For many women, their menstrual cycle can become a nightmare due to altered hormone levels and that may cause Premenstrual Dysphoric Disorder (PMDD), a mood disorder characterised by significant low mood levels in the luteal (second) phase of the menstrual cycle. This may severely affect their general and mental well-being.
A case in point is Nadia (not her real name), who openly admits that the two weeks before her period, are hell for her and her family. “I’m usually a bubbly easy-going person, but in those weeks I feel like I become a monster. I’m so moody and irritable. It happens every month and then I get my period and I’m back to normal. My poor husband and children get yelled at all the time in the last two weeks and I feel so awful – I just can’t cope,” she says. Dr Bavi Vythilingum, a psychiatrist based at Akeso Psychiatric Clinic in Kenilworth, Cape Town, explains more about PMDD
“Unlike Premenstrual Syndrome, which is characterised by mild mood changes, breast tenderness and craving for carbohydrates, PMDD is a severe mood disorder with significant distress and impairment in social and/or occupational functional. It occurs in the second half of the menstrual cycle and the mood changes resolve with the onset of the menstrual period,” explains Dr Vythilingum.
Common symptoms include depressed mood, anxiety and panic attacks, marked irritability, feelings of being overwhelmed, difficulty concentrating, fatigue and even suicidal thoughts. “Women with PMDD are not ‘weak’, nor do they have ‘unstable personalities’. PMDD is not all in your head – it is a diagnosable medical illness that can and should be treated by a medical professional, Dr Vythilingum stresses.
“PMDD is not a directly inherited disorder – in other words if your mum had it, it doesn’t mean that you will get PMDD, but is it is heritable. Women with PMDD are 56% more likely to have family members who also have PMDD. This tells us that there must be genetic mechanisms linked to the disorder.
“Earlier this year, researchers from the NIMH showed dysregulation in a gene complex that controls, among other things, response to oestrogen and progesterone. Findings like this will help us develop new ways understand and of treating PMDD,” she says.
“The diagnosis of PMDD is made on clinical grounds, based on careful evaluation of your symptoms. You may be asked to keep a diary of your mood and menstrual cycles. No specific blood or hormone tests are done to make the diagnosis”, says Vythilingum.
Impact on daily life
“The thing with PMDD is that for half the month you are normal and then for half the month you lose your mind. If you can cope most of time, in the times when you can’t cope, no-one has any sympathy for you,” says Nadia.
“The most important thing partners and families can do is to understand and support. PMDD is not their loved one’s fault. It is a medical illness. That said, it does have an impact on them, and as part of the healing process the whole family may need a space to talk about their feelings, “she stresses.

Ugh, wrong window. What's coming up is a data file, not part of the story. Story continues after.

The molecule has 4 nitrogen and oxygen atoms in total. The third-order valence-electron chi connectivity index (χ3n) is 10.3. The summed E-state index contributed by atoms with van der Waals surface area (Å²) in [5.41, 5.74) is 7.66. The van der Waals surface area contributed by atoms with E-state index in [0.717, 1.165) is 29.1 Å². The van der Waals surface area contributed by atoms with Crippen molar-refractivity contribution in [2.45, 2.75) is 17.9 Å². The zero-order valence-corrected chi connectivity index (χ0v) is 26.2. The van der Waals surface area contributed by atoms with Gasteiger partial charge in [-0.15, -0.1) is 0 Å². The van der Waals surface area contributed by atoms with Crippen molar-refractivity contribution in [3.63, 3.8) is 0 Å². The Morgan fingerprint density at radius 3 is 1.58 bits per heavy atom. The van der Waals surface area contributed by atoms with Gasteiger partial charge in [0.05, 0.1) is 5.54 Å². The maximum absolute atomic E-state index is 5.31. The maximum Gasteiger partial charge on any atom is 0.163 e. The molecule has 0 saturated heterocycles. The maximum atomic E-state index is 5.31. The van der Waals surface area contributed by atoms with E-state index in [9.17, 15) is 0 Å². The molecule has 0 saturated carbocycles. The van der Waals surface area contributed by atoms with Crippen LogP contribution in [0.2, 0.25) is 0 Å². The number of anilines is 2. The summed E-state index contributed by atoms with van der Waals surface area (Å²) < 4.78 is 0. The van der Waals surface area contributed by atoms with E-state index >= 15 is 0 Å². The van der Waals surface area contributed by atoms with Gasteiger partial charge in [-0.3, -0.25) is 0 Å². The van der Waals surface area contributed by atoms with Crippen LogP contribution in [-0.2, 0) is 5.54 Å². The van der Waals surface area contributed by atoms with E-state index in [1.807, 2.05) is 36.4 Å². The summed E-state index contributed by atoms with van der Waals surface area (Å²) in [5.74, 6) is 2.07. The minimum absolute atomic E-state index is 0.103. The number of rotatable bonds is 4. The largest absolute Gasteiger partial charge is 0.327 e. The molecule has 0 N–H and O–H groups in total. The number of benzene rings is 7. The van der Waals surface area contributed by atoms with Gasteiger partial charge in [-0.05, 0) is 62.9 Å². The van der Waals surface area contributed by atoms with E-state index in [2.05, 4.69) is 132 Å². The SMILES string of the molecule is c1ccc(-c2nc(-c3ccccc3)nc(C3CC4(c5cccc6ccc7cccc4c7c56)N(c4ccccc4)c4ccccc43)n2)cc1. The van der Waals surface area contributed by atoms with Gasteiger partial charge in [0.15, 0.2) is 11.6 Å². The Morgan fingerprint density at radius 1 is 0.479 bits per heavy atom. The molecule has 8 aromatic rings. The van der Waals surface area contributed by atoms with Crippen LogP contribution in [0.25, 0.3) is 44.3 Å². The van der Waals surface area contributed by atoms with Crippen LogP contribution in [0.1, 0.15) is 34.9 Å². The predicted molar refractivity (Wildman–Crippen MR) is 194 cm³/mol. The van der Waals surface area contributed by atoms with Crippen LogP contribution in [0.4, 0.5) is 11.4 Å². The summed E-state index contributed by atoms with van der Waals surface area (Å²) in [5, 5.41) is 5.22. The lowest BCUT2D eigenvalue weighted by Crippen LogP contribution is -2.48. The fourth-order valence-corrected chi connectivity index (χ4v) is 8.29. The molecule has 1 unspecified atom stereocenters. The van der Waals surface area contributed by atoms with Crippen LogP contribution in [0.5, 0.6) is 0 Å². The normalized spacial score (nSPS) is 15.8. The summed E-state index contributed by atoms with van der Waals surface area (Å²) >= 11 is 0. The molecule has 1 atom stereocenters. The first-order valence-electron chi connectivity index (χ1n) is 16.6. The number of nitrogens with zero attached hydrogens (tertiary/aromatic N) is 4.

PMDD is best treated through a combination of approaches – medication, psychological and lifestyle changes, Dr Vythilingum points out.
Self-care is recognising that just like your car cannot run on an empty tank, neither can you. Self-care means taking the time out to make your needs are attended to as well.
“So if you have PMDD you should ensure that you get regular aerobic exercise because it helps your mood and fatigue. Self-care means doing things you enjoy because it decreases your stress and will help decrease your PMDD symptoms. Self-care means taking time every day to do deep breathing and practice your relaxation techniques. And self-care means reaching to your friends, family and partner for support during ‘that’ time of the month when you feel overwhelmed.”
Supplements such as vitamin B6, calcium, magnesium supplements, and Omega 3 fatty acids have all been shown to be useful as adjunctive treatments for PMDD. Before starting any supplement, though, you should discuss this with your doctor, Dr Vythilingum adds.
Psychotherapy and Pharmacotherapy (Medication)
“Many women with PMDD find that Cognitive Behavioural Therapy (CBT) is an effective treatment for their mood and anxiety symptoms. Relaxation techniques and stress management techniques either alone or as part of CBT are also very useful.”
Medication used for the management of PMDD usually falls into two broad categories – antidepressants and hormonal therapies. These methods must be sought out though in conjunction with your doctor’s advice and preferably also your therapist.
The good news, however, is that PMDD is a treatable mood disorder and that “most women with appropriate treatment, recover completely,” concludes Dr Vythilingum. Nadia agrees: “I was sceptical at first, but meds and therapy have helped me get ‘me’ back. That time of month is something I’m not afraid of anymore.” Support from family and friends is also vital and you should seek the help of an experienced therapist.
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